Directed by Patrick Ireland
Starring Eddie Chamberlin, Christopher Laws, Scarlett Marshall, Harrison Osterfield, Olivia Lahaye, Holly Boyden, Roisin Monaghan and Louise Devlin
Short Film Review by Michael Fiott
One in a Million is a dark and haunting short film produced by The London Film School that follows the young character of Kevin (Eddie Chamberlin), an autistic orphan who in many ways struggles to fit into his surroundings. This leads him into many situations in which he is taken advantage of and is made to feel different from his peers, he struggles through all of this whilst hanging onto his one dream of winning the lottery and becoming a millionaire to escape.
The first thing that is evident from the very beginning of this short is how well it is shot, it has a dark and dreary tone that is multiplied by its use of black and white throughout, which reminded me of the visual aesthetic of 1977’s Eraserhead by David Lynch, (although this film is decidedly less strange). It uses many gorgeous establishing shots of England’s South End that remain completely still and achieve a feeling of melancholy by the lack of busyness, these shots show us that on these streets and piers there is nobody going about their daily business which results in a very quiet and subtly haunting feeling for the audience, which I can only assume was a deliberate and smart choice by director Patrick Ireland as he tries to subconsciously inform us about the loneliness that Kevin experiences on a day to day basis.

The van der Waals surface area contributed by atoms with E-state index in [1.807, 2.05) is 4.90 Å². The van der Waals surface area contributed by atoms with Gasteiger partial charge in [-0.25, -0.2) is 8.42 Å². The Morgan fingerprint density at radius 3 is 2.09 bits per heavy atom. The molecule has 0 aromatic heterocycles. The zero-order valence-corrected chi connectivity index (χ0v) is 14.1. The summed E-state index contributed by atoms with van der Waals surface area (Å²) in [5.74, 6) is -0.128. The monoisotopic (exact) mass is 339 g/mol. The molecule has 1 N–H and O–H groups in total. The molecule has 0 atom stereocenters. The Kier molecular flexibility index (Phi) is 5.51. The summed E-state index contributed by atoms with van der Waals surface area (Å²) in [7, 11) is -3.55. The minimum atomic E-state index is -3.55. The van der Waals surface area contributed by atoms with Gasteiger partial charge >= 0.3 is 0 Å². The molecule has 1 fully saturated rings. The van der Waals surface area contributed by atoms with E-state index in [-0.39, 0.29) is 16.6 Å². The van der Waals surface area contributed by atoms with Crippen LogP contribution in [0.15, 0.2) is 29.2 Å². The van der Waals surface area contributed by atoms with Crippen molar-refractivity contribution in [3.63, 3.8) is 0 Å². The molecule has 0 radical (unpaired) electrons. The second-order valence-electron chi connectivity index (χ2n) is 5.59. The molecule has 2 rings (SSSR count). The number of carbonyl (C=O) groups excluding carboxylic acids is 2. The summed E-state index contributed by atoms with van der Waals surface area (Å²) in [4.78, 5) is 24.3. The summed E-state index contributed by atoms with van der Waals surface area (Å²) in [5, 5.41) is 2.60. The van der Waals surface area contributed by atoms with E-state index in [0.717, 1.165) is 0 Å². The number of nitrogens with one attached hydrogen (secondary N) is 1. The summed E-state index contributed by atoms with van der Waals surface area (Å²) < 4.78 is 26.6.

To compliment this bleak tone, Ireland also uses eerie, string-based classical music composed by Sam Wise, the music is audible in the film throughout Kevin’s most vulnerable and personally important moments and assists us in our understanding of him. The most in depth character in the film is of course its protagonist, he has many different elements to him such as his social awkwardness, his endearing want for attention from the opposite sex and his belief in heaven that remains his only hope of feeling connected to his deceased mother.
However, many of the other characters do not have enough time to be truly fleshed out and certain inconsistencies begin to rise with them, most notably in that of Charly portrayed by Scarlett Marshall. Who at one moment seems to be rather condescending when offering Kevin the opportunity to go on a date with her and at the next seems to almost miraculously fall in love with him after a few short hours. Had the other characters been given short and subtle backgrounds to them like that of Kevin, these small issues would have been able to be worked out and would have resulted in the audience having a clearer understanding of why they treat him the way they do.
That being said, these young actors all gave performances to the best of their ability, Eddie Chamberlin was believable as the awkward teen and proved to be a stand out performer managing to create a genuine feel of unease in scenes that do at times truly inflame our human sense of empathy. This is doubled by Christopher Laws' performance as the psychotic Leo, whose deep voice and unwavering stare fills us with anger at the mere sight of him knowing what he is capable of.
Overall this film is an exciting effort from Patrick Ireland who’s eye for aesthetic is one to look out for.